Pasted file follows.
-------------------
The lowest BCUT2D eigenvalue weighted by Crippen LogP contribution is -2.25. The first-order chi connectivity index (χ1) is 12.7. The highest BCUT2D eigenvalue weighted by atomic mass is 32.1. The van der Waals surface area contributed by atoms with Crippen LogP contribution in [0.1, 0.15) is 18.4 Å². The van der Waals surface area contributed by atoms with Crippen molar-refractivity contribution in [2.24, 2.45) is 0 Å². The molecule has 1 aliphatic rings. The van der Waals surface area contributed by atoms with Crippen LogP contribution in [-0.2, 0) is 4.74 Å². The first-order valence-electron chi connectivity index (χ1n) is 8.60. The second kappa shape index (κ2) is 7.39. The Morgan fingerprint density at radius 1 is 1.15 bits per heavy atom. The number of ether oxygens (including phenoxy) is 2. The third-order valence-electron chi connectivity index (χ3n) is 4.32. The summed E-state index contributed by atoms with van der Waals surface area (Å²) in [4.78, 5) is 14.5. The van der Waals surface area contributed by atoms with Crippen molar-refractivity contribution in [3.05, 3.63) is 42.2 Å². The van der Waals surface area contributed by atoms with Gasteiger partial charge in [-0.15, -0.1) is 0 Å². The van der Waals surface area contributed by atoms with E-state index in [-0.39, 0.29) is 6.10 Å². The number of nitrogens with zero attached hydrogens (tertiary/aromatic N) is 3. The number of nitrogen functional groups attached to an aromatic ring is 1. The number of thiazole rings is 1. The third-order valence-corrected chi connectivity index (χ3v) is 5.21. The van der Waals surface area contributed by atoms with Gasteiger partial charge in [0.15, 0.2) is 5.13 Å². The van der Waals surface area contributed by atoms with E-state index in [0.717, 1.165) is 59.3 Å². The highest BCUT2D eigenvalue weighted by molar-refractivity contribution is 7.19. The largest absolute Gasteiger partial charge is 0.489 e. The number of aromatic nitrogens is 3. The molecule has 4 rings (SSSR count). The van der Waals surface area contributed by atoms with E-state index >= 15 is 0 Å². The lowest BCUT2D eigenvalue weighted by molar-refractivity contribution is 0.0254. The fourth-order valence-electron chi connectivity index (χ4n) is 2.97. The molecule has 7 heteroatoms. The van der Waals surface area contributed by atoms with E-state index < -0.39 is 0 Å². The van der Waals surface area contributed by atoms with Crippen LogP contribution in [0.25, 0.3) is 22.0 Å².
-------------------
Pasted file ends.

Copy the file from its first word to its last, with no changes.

The lowest BCUT2D eigenvalue weighted by Crippen LogP contribution is -2.25. The first-order chi connectivity index (χ1) is 12.7. The highest BCUT2D eigenvalue weighted by atomic mass is 32.1. The van der Waals surface area contributed by atoms with Crippen LogP contribution in [0.1, 0.15) is 18.4 Å². The van der Waals surface area contributed by atoms with Crippen molar-refractivity contribution in [2.24, 2.45) is 0 Å². The molecule has 1 aliphatic rings. The van der Waals surface area contributed by atoms with Crippen LogP contribution in [-0.2, 0) is 4.74 Å². The first-order valence-electron chi connectivity index (χ1n) is 8.60. The second kappa shape index (κ2) is 7.39. The Morgan fingerprint density at radius 1 is 1.15 bits per heavy atom. The number of ether oxygens (including phenoxy) is 2. The third-order valence-electron chi connectivity index (χ3n) is 4.32. The summed E-state index contributed by atoms with van der Waals surface area (Å²) in [4.78, 5) is 14.5. The van der Waals surface area contributed by atoms with Crippen molar-refractivity contribution in [3.05, 3.63) is 42.2 Å². The van der Waals surface area contributed by atoms with Gasteiger partial charge in [-0.15, -0.1) is 0 Å². The van der Waals surface area contributed by atoms with E-state index in [-0.39, 0.29) is 6.10 Å². The number of nitrogens with zero attached hydrogens (tertiary/aromatic N) is 3. The number of nitrogen functional groups attached to an aromatic ring is 1. The number of thiazole rings is 1. The third-order valence-corrected chi connectivity index (χ3v) is 5.21. The van der Waals surface area contributed by atoms with Gasteiger partial charge in [0.15, 0.2) is 5.13 Å². The van der Waals surface area contributed by atoms with E-state index in [0.717, 1.165) is 59.3 Å². The highest BCUT2D eigenvalue weighted by molar-refractivity contribution is 7.19. The largest absolute Gasteiger partial charge is 0.489 e. The number of aromatic nitrogens is 3. The molecule has 4 rings (SSSR count). The van der Waals surface area contributed by atoms with E-state index >= 15 is 0 Å². The lowest BCUT2D eigenvalue weighted by molar-refractivity contribution is 0.0254. The fourth-order valence-electron chi connectivity index (χ4n) is 2.97. The molecule has 7 heteroatoms. The van der Waals surface area contributed by atoms with E-state index < -0.39 is 0 Å². The van der Waals surface area contributed by atoms with Crippen LogP contribution in [0.25, 0.3) is 22.0 Å².